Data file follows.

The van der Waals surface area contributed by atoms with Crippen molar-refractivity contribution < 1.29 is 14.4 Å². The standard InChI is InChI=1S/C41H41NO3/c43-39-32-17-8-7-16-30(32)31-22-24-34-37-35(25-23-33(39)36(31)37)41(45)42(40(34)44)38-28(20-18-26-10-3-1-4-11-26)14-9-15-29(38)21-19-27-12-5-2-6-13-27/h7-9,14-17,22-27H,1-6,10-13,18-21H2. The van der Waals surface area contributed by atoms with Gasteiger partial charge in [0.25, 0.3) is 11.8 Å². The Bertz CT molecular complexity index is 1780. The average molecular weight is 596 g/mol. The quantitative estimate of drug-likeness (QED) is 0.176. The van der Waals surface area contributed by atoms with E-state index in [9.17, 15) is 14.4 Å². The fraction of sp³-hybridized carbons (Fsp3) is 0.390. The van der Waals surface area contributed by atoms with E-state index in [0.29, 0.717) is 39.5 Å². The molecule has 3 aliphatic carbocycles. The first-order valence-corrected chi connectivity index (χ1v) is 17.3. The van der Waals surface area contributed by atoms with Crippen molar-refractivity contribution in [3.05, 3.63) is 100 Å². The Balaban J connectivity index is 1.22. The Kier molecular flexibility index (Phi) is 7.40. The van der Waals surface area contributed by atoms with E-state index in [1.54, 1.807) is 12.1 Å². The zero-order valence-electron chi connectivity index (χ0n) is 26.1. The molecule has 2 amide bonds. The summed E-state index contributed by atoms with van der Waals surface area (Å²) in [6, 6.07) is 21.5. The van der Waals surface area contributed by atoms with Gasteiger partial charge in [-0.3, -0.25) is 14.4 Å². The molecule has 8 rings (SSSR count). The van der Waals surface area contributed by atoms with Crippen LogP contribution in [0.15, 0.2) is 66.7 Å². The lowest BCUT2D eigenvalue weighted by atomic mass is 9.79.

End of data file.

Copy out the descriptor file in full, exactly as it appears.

The van der Waals surface area contributed by atoms with Crippen molar-refractivity contribution < 1.29 is 14.4 Å². The standard InChI is InChI=1S/C41H41NO3/c43-39-32-17-8-7-16-30(32)31-22-24-34-37-35(25-23-33(39)36(31)37)41(45)42(40(34)44)38-28(20-18-26-10-3-1-4-11-26)14-9-15-29(38)21-19-27-12-5-2-6-13-27/h7-9,14-17,22-27H,1-6,10-13,18-21H2. The van der Waals surface area contributed by atoms with Gasteiger partial charge in [0.25, 0.3) is 11.8 Å². The Bertz CT molecular complexity index is 1780. The average molecular weight is 596 g/mol. The quantitative estimate of drug-likeness (QED) is 0.176. The van der Waals surface area contributed by atoms with E-state index in [9.17, 15) is 14.4 Å². The fraction of sp³-hybridized carbons (Fsp3) is 0.390. The van der Waals surface area contributed by atoms with E-state index in [0.29, 0.717) is 39.5 Å². The molecule has 3 aliphatic carbocycles. The first-order valence-corrected chi connectivity index (χ1v) is 17.3. The van der Waals surface area contributed by atoms with Crippen molar-refractivity contribution in [3.05, 3.63) is 100 Å². The Balaban J connectivity index is 1.22. The Kier molecular flexibility index (Phi) is 7.40. The van der Waals surface area contributed by atoms with E-state index in [1.54, 1.807) is 12.1 Å². The zero-order valence-electron chi connectivity index (χ0n) is 26.1. The molecule has 2 amide bonds. The summed E-state index contributed by atoms with van der Waals surface area (Å²) in [6, 6.07) is 21.5. The van der Waals surface area contributed by atoms with Gasteiger partial charge in [-0.3, -0.25) is 14.4 Å². The molecule has 8 rings (SSSR count). The van der Waals surface area contributed by atoms with Crippen LogP contribution in [0.15, 0.2) is 66.7 Å². The lowest BCUT2D eigenvalue weighted by atomic mass is 9.79.